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exponential utility functions are assumed in which different preference profiles of decision
makers can simply be differentiated taking into account a risk aversion parameter c. If x is the
worst and x+ the best value of the interval of possible results in an objective, the following form
of the utility function u is assumed:
 
 
Figure 1 can explicate the way in which Peter determines the utility function of the „Income
(for the next three years) objective using the ENTSCHEIDUNGSNAVI.
Figure 1: Determining a utility function using the ENTSCHEIDUNGSNAVI
Peter's task is basically to find exactly the function that best reflects his preferences by
trying out different curvatures of the utility function. The graphical representation of the utility
function in the diagram on the left helps him for instance to visually grasp the extent of
diminishing marginal utility. At the same time, on the right side, there are additional verbal
explanations of the utility function, too. One can choose between four variants, whereby in
Figure 1 an example with the variant II was chosen, i.e. an interpretation in that a potential
outcome is compared to a 50% -50% lottery (halving method,). The variant III is similar, except
that the probabilities are varied here and not the safety equivalent as in variant II (variable
probability method). In Variant I, marginal utility increases are presented in a risk-free context,
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and variation IV concretely displays the values of the risk aversion parameters c assumed in the
functions. Using the "Level" and "Width" sliders, one can specify different intervals for values
to which the respective verbal interpretations refer. Overall, therefore, there are enough
possibilities for Peter to check whether the specified function actually reflects his own
preferences well.
With the buttons "Accurate" and "Inaccurate", Peter can also specify how exactly he can or
would like to narrow down his preferences. Ideally, a utility function could be specified exactly,
and then the diagram would show only a single function. The higher he chooses the inaccuracy,
the further apart lay the two limiting utility functions. As shown in Figure 1s, Peter chooses an
accuracy that limits the security equivalent to the lottery specified in the statement text (50%,
€ 100k, 50%, € 225k) to between € 135k and € 141k.
For objectives measured by a verbal scale, the domain of definition of a utility function
refers only to the possible, appropriately defined consequences. In the ENTSCHEIDUNGSNAVI,
therefore, numerical functions are not determined for objectives with verbal scales; instead, the
user directly queries corresponding point scores for each possible expression in an interval
between 0 and 100. The worst value is given 0 points, the best 100. The transformation into
(normalized) utility values is done in this direct rating method by dividing the point numbers
by 100. Again, Peter is allowed to include a degree of inaccuracy by specifying a degree of
precision. Table 2 shows Peter's finally specified benefit assessments and levels of precision in
the six objectives.
Risk aversion parameter c (for numerical scales) and. point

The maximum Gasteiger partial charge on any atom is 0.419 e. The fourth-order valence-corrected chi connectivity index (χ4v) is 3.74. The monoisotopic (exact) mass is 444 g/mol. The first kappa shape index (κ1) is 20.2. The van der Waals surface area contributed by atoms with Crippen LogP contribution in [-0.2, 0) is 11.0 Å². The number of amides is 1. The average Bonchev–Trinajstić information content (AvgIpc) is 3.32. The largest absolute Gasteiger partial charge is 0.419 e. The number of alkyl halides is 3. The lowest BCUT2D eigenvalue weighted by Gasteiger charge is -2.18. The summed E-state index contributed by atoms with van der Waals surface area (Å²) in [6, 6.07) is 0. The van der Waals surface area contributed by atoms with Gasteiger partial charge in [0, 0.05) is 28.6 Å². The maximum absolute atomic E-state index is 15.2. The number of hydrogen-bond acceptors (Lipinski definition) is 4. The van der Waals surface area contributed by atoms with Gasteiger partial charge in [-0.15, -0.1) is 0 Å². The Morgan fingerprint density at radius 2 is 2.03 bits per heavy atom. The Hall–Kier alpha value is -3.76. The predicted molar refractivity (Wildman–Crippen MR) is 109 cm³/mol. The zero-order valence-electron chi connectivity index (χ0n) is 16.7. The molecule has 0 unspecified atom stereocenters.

values for possible items??? (for linguistic Scales)
Income in the next three years
Risk aversion parameter c lays between 3 and 4
Joy at work
Point values: 0 (none), 32 (little), 59 (medium), 90 (much), 100
(very much;) bandwidth 5
Opportunities for professional development
Point values: 0 (very bad), 25 (bad), 50 (medium), 75 (good), 90
(very good), 100 (excellent); bandwidth 0
Theoretically available leisure activities
Risk aversion parameter c lays between 1,5 and 2,1
Total amount of usable time for leisure activities
Risk aversion parameter c lays between 1,8 and 2,4
Attractiveness of the housing situation
Point values: 0 (extremely bad), 30 (lo), 70 (medium), 100
(high); bandwidth 2
Table 2: Results of all benefit assessments by Peter
4. Weighting of objectives
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In addition to the objective-specific benefit assessments, the different importance of the
objectives is expressed in the preference model of the MAUT in the form of so-called weights
of the objectives. Formally, the modeling is as follows: Let xij be the result of the alternative x
in the objective criterion i and the state j there, and according to pij the probability of the
associated state, then the total utility of alternative x is given by
 
where wi denotes the weights objectives. The weights are normalized be setting their sum
equal to 1. Given the existence of tradeoffs, it is clear that changing objective weights can easily
lead to changes in the assessment of the relative benefits of alternatives. In this respect, the
weights of the objectives are critical parameters, and great attention should always be paid to
their careful determination.
In some practical applications of such additive evaluation models, however, there is an
astonishingly easy handling in determining weights of objectives. Thus, not infrequently, a
general question is asked about the “importance” of the objectives, without taking into account
that the influence of the wi crucially depends on which bandwidth [x-; x +] the objective-specific
ratings are normalized. The smaller the bandwidth in a destination, the lower must - ceteris
paribus - the objective weight be in this destination. Failure to do so will result in a decision-
making tool that is not well founded.